The quality of the engineering and build is a real surprise: The new 560 is on an excellent level in terms of build quality and quality of the controls. A clear upgrade from the 46x line, e.g. the YN-460-II that was the most powerful Yongnuo model before. The new 560 does feel really professional now and it’s a pure joy to work with.
The YN 560 can be used as a remote flash in these configurations: (1) (radio) triggering through flash foot or using the PC jack or (2) with the non-TTL optical slave modes “S1″ and “S2″.
No Dedicated Remote TTL Slave Mode (Canon and Nikon)
Both Canon and Nikon have dedicated wireless flash systems that work with optical signals, transmitted in the form of invisible pre-flashes before the main flash burst. These tiny light pulses tell compatible slave flashes in a wireless setup when they should fire, at which output level, and which other special features such as high-speed sync or modeling light are required.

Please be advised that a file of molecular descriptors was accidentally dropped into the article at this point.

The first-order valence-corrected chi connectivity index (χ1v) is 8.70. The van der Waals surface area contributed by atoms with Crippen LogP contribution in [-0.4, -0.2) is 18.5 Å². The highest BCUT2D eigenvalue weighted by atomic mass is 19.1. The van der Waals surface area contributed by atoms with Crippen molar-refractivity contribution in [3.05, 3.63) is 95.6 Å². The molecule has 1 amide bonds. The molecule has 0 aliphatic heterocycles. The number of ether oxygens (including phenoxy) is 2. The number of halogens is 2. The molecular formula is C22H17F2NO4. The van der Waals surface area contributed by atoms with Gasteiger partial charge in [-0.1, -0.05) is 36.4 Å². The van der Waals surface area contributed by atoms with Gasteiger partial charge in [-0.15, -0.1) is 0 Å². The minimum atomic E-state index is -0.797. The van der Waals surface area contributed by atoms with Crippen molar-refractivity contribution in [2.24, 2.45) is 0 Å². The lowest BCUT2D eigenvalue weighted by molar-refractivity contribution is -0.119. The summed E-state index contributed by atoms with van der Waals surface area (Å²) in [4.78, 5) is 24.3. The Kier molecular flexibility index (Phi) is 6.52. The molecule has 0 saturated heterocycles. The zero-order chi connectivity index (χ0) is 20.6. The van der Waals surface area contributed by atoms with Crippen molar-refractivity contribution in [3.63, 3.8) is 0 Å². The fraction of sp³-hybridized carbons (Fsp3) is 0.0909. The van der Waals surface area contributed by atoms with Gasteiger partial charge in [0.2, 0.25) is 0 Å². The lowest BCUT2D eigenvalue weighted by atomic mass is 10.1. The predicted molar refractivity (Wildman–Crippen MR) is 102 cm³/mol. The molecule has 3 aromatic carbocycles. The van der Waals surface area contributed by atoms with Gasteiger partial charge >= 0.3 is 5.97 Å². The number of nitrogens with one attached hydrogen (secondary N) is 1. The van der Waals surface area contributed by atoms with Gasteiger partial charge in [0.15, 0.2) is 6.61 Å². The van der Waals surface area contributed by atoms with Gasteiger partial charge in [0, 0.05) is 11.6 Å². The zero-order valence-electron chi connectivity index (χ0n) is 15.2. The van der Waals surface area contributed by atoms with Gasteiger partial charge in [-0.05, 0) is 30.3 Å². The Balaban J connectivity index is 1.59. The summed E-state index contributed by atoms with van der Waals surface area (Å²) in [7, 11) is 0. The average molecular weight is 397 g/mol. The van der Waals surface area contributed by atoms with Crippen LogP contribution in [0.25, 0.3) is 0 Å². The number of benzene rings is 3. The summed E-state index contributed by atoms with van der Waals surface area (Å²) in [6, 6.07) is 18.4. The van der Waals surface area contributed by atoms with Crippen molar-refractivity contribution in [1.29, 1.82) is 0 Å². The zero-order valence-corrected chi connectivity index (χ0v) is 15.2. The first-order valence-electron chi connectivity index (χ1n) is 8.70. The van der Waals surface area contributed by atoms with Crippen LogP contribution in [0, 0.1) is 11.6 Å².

But if you’re OK going that way the YN-560 can be integrated in a wireless i-TTL or E-TTL setup as long as only 1 or 2 other flashes are used.
This is a real nice eBay business with value for money.
I bought this unit to be part of my strobe flash set for a portable studio. I use the unit off camera with YongNuo sender receiver units. I use the Speedlite in manual mode.
I tested the flash based on the Guide Number and Focal Length setting specified by the manufacturer at different power settings. As a subject, I used the box the flash unit came in, setting it at various distances from the flash, and selecting the predicted aperture on the camera for that distance.